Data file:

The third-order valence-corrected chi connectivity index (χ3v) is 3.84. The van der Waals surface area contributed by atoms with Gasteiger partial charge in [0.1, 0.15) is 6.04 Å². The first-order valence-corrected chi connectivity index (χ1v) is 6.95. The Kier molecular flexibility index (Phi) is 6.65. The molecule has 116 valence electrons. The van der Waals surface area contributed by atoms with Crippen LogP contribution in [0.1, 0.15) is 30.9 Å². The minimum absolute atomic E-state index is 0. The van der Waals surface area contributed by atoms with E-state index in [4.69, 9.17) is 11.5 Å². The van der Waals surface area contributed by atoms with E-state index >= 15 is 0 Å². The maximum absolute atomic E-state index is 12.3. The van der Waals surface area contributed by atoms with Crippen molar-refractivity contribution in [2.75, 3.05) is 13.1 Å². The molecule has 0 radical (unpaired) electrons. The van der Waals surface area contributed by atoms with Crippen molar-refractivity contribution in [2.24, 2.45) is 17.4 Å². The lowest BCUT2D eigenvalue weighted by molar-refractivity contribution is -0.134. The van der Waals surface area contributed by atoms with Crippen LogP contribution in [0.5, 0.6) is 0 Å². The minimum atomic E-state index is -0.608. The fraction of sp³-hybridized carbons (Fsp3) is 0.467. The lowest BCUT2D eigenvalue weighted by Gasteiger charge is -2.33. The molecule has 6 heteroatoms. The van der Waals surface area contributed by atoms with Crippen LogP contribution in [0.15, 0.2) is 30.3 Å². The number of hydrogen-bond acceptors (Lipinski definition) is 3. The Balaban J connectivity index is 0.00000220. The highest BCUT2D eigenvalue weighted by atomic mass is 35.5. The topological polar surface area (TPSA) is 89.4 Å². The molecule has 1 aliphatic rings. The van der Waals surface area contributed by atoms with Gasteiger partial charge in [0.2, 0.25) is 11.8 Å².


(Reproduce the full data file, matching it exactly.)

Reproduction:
The third-order valence-corrected chi connectivity index (χ3v) is 3.84. The van der Waals surface area contributed by atoms with Gasteiger partial charge in [0.1, 0.15) is 6.04 Å². The first-order valence-corrected chi connectivity index (χ1v) is 6.95. The Kier molecular flexibility index (Phi) is 6.65. The molecule has 116 valence electrons. The van der Waals surface area contributed by atoms with Crippen LogP contribution in [0.1, 0.15) is 30.9 Å². The minimum absolute atomic E-state index is 0. The van der Waals surface area contributed by atoms with E-state index in [4.69, 9.17) is 11.5 Å². The van der Waals surface area contributed by atoms with E-state index >= 15 is 0 Å². The maximum absolute atomic E-state index is 12.3. The van der Waals surface area contributed by atoms with Crippen molar-refractivity contribution in [2.75, 3.05) is 13.1 Å². The molecule has 0 radical (unpaired) electrons. The van der Waals surface area contributed by atoms with Crippen molar-refractivity contribution in [2.24, 2.45) is 17.4 Å². The lowest BCUT2D eigenvalue weighted by molar-refractivity contribution is -0.134. The van der Waals surface area contributed by atoms with Crippen LogP contribution in [0.5, 0.6) is 0 Å². The minimum atomic E-state index is -0.608. The fraction of sp³-hybridized carbons (Fsp3) is 0.467. The lowest BCUT2D eigenvalue weighted by Gasteiger charge is -2.33. The molecule has 6 heteroatoms. The van der Waals surface area contributed by atoms with Crippen LogP contribution in [0.15, 0.2) is 30.3 Å². The number of hydrogen-bond acceptors (Lipinski definition) is 3. The Balaban J connectivity index is 0.00000220. The highest BCUT2D eigenvalue weighted by atomic mass is 35.5. The topological polar surface area (TPSA) is 89.4 Å². The molecule has 1 aliphatic rings. The van der Waals surface area contributed by atoms with Gasteiger partial charge in [0.2, 0.25) is 11.8 Å².